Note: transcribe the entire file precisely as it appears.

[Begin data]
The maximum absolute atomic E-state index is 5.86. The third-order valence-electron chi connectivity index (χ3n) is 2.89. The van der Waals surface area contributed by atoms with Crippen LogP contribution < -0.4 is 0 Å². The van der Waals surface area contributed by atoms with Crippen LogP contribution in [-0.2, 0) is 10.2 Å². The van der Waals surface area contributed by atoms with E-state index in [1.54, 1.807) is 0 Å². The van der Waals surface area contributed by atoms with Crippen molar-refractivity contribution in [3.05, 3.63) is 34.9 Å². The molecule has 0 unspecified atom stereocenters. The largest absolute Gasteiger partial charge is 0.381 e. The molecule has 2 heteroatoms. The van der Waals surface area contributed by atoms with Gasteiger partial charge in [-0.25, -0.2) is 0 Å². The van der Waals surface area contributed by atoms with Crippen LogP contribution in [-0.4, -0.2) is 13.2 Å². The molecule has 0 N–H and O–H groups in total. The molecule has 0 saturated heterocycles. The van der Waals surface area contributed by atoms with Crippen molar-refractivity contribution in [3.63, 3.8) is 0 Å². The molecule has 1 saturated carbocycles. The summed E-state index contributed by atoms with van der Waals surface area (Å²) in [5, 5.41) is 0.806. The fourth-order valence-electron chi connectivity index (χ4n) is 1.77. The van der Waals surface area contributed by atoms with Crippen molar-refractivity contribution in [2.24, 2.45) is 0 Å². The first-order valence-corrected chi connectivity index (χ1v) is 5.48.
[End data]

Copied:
The maximum absolute atomic E-state index is 5.86. The third-order valence-electron chi connectivity index (χ3n) is 2.89. The van der Waals surface area contributed by atoms with Crippen LogP contribution < -0.4 is 0 Å². The van der Waals surface area contributed by atoms with Crippen LogP contribution in [-0.2, 0) is 10.2 Å². The van der Waals surface area contributed by atoms with E-state index in [1.54, 1.807) is 0 Å². The van der Waals surface area contributed by atoms with Crippen molar-refractivity contribution in [3.05, 3.63) is 34.9 Å². The molecule has 0 unspecified atom stereocenters. The largest absolute Gasteiger partial charge is 0.381 e. The molecule has 2 heteroatoms. The van der Waals surface area contributed by atoms with Gasteiger partial charge in [-0.25, -0.2) is 0 Å². The van der Waals surface area contributed by atoms with Crippen LogP contribution in [-0.4, -0.2) is 13.2 Å². The molecule has 0 N–H and O–H groups in total. The molecule has 0 saturated heterocycles. The van der Waals surface area contributed by atoms with Crippen molar-refractivity contribution in [3.63, 3.8) is 0 Å². The molecule has 1 saturated carbocycles. The summed E-state index contributed by atoms with van der Waals surface area (Å²) in [5, 5.41) is 0.806. The fourth-order valence-electron chi connectivity index (χ4n) is 1.77. The van der Waals surface area contributed by atoms with Crippen molar-refractivity contribution in [2.24, 2.45) is 0 Å². The first-order valence-corrected chi connectivity index (χ1v) is 5.48.